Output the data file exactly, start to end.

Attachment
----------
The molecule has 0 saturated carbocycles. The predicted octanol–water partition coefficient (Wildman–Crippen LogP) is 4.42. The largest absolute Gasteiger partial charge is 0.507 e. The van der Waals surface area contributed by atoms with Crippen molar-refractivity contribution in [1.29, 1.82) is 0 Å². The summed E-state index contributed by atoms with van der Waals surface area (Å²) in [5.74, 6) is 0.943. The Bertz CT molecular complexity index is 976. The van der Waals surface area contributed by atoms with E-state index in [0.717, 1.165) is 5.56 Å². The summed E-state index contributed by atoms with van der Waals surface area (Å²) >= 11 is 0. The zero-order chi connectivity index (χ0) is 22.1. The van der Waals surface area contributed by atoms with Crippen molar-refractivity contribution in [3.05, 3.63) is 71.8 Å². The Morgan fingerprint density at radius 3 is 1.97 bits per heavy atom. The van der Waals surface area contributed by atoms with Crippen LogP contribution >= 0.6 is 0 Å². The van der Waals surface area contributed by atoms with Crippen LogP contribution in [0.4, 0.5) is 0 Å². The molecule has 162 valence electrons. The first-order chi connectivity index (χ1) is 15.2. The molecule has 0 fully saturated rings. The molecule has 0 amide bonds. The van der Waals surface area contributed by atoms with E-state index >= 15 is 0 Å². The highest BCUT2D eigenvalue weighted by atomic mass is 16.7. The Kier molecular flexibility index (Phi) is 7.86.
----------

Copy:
The molecule has 0 saturated carbocycles. The predicted octanol–water partition coefficient (Wildman–Crippen LogP) is 4.42. The largest absolute Gasteiger partial charge is 0.507 e. The van der Waals surface area contributed by atoms with Crippen molar-refractivity contribution in [1.29, 1.82) is 0 Å². The summed E-state index contributed by atoms with van der Waals surface area (Å²) in [5.74, 6) is 0.943. The Bertz CT molecular complexity index is 976. The van der Waals surface area contributed by atoms with E-state index in [0.717, 1.165) is 5.56 Å². The summed E-state index contributed by atoms with van der Waals surface area (Å²) >= 11 is 0. The zero-order chi connectivity index (χ0) is 22.1. The van der Waals surface area contributed by atoms with Crippen molar-refractivity contribution in [3.05, 3.63) is 71.8 Å². The Morgan fingerprint density at radius 3 is 1.97 bits per heavy atom. The van der Waals surface area contributed by atoms with Crippen LogP contribution >= 0.6 is 0 Å². The van der Waals surface area contributed by atoms with Crippen LogP contribution in [0.4, 0.5) is 0 Å². The molecule has 162 valence electrons. The first-order chi connectivity index (χ1) is 15.2. The molecule has 0 fully saturated rings. The molecule has 0 amide bonds. The van der Waals surface area contributed by atoms with E-state index >= 15 is 0 Å². The highest BCUT2D eigenvalue weighted by atomic mass is 16.7. The Kier molecular flexibility index (Phi) is 7.86.